Dog Training Franchises – Are They All They’re Cracked Up To Be?

Today I want to talk about dog training franchises.  One in particular have run regular “advertorial features” in the doggy magazine I read, and I wanted to learn a little bit more about them.  I have heard of the American chain of this particular franchise, and I know some US trainers are not impressed with what they see as the results of this franchises’ training methods.  To say I was perplexed when ‘my’ magazine ran one “advertorial” from this company is fair.  The next few left me completely dumbfounded; after all, this is a magazine that was involved in the campaign against  Jordan Shelleys’ “training” methods when he was shown – to put it bluntly – terrorising little Roxy to try to stop her from resource guarding.  And so I decided to do some research.

The UK website for this training company is vague, with no real information as to how dogs are trained; and several references to  varying aspects of dominance theory.  Something that we know has since been noted as incorrect, even by the very scientist who first used the term “alpha” who has since renounced this terminology.

Doing a quick search on YouTube to see what I can find, I see they have their own channel; but looking through the few videos, again the information is quite vague.  There is a news segment from a US TV channel, where I learn than this company use “neither physical punishment nor treats”; and though they say their technique uses “positive reinforcement”, the segment shows a young puppy being literally barked at to get it to leave a treat on the floor, and the presenter says the company’s’ other training methods are a “secret mix you pay to discover”.  Though at the end of the video you see a now apparently “nice” walk with the presenters’ puppy being jerked around on the end of the leash (albeit not very harshly, but on a developing skeleton, it wont take much to damage it), and still being barked at.

Looking at reviews of the company’s “trainers” away from their own site, but staying within the UK, comments say their methods include “barking” at dogs to stop behaviour; use of a water spray; and that bags full of of chains are thrown towards dogs (which apparently mimics a dogs “snap”); as well as water balloons; looming over, and even “rolling and pinning” dogs.  There are plenty of people saying they would not recommend this company after family, friends, or even they have hired them;  there are comments about people becoming a “trainer” in this company with little to no experience of dog training (since first posting, I’ve learned that “trainers” complete a four-week course, and then shadow another “trainer” for four weeks); and the prices are more than a little extortionate!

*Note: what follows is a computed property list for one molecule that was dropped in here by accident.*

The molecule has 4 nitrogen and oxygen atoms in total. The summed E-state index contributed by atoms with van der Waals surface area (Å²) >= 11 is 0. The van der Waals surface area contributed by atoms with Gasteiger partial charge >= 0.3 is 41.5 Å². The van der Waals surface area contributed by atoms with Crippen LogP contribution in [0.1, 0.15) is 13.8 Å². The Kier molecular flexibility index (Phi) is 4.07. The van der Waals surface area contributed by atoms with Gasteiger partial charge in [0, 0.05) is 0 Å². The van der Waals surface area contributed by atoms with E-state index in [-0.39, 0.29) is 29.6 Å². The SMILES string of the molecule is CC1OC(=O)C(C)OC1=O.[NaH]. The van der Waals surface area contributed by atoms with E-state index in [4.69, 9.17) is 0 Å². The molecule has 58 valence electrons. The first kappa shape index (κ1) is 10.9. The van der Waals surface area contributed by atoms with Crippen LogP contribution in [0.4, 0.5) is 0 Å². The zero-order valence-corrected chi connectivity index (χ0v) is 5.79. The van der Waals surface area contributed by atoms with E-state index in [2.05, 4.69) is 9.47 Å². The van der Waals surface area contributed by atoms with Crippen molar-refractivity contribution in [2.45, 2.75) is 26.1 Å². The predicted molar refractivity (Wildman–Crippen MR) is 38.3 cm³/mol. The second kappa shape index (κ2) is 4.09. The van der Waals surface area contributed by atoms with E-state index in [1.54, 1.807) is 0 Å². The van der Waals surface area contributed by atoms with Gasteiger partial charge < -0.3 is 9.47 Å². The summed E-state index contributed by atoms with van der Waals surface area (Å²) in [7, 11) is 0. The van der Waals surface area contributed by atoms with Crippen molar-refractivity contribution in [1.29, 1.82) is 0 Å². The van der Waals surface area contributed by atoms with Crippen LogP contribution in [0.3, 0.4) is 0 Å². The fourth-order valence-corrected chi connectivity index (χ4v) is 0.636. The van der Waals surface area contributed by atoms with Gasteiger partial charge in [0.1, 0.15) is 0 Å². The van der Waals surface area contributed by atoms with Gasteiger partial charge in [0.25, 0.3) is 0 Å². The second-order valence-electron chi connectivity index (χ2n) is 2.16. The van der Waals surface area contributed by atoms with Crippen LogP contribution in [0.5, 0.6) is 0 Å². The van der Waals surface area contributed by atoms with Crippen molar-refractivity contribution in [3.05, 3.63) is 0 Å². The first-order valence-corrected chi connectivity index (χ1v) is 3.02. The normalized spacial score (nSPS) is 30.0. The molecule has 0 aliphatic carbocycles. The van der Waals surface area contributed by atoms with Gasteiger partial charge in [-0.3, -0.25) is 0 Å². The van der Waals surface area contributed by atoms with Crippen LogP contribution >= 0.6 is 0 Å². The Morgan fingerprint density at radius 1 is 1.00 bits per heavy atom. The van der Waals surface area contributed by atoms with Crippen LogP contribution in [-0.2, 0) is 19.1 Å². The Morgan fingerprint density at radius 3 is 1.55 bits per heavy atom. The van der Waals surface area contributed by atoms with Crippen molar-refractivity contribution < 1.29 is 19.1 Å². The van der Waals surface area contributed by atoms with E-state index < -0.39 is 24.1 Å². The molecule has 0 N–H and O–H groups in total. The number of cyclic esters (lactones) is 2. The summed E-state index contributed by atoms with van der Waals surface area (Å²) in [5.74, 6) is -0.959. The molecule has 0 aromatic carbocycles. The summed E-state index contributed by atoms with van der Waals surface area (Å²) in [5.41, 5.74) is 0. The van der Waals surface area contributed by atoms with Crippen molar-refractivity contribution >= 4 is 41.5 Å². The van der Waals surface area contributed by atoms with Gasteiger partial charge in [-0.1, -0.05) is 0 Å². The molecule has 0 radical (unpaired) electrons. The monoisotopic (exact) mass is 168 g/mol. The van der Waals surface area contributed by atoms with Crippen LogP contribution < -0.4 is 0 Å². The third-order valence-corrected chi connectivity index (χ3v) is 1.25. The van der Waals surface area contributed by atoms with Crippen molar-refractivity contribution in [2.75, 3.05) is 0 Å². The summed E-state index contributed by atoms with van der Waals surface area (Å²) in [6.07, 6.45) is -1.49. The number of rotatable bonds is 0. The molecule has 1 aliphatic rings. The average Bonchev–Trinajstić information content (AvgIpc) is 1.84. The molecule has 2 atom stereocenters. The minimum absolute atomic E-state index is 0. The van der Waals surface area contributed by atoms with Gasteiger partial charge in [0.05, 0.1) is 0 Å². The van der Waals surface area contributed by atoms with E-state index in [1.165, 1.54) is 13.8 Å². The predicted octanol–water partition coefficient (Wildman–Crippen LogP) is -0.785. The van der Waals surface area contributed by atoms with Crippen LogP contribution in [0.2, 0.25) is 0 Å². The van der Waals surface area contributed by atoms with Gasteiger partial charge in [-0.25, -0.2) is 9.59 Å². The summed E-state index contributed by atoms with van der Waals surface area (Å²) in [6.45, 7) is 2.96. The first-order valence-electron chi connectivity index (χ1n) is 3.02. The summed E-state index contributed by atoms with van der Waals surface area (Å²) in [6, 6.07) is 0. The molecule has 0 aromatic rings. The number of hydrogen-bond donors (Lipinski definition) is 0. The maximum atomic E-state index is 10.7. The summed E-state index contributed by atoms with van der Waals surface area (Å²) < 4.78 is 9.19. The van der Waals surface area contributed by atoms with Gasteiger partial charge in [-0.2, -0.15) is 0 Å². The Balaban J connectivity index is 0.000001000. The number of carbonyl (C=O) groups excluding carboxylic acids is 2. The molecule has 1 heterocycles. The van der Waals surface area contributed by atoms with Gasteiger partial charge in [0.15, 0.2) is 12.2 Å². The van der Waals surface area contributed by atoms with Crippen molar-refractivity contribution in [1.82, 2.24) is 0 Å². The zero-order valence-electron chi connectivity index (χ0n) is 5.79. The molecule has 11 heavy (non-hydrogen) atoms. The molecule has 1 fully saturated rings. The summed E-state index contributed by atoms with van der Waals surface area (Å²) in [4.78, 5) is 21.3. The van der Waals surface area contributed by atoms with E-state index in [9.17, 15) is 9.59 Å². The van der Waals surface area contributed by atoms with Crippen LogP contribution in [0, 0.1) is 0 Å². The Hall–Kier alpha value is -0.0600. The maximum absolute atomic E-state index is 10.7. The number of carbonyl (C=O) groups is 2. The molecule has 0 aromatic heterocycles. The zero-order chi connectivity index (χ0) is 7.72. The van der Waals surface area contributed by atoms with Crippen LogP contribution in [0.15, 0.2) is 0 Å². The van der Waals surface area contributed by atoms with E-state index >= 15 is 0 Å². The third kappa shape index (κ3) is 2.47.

Overall, while I can find some positive reviews of this company & their training methods; most are negative, and very negative at that, and I am saddened to see ‘my’ magazine promoting these “trainers”, even if they are paying for advertising space.

Before doing this research, I was almost tempted to have an appointment with my local “trainer” to see what all the fuss was about; however it’s safe to say I don’t want them coming anywhere near Inka or I until they do some research on modern training practises, and learning theory; in the meantime I will stick to my kind, effective, and fair method of training; and learning as much as I can about training and behaviour modification myself to ensure I stay up-to-date, and can become registered with and practise under the banner of the UK APDT.

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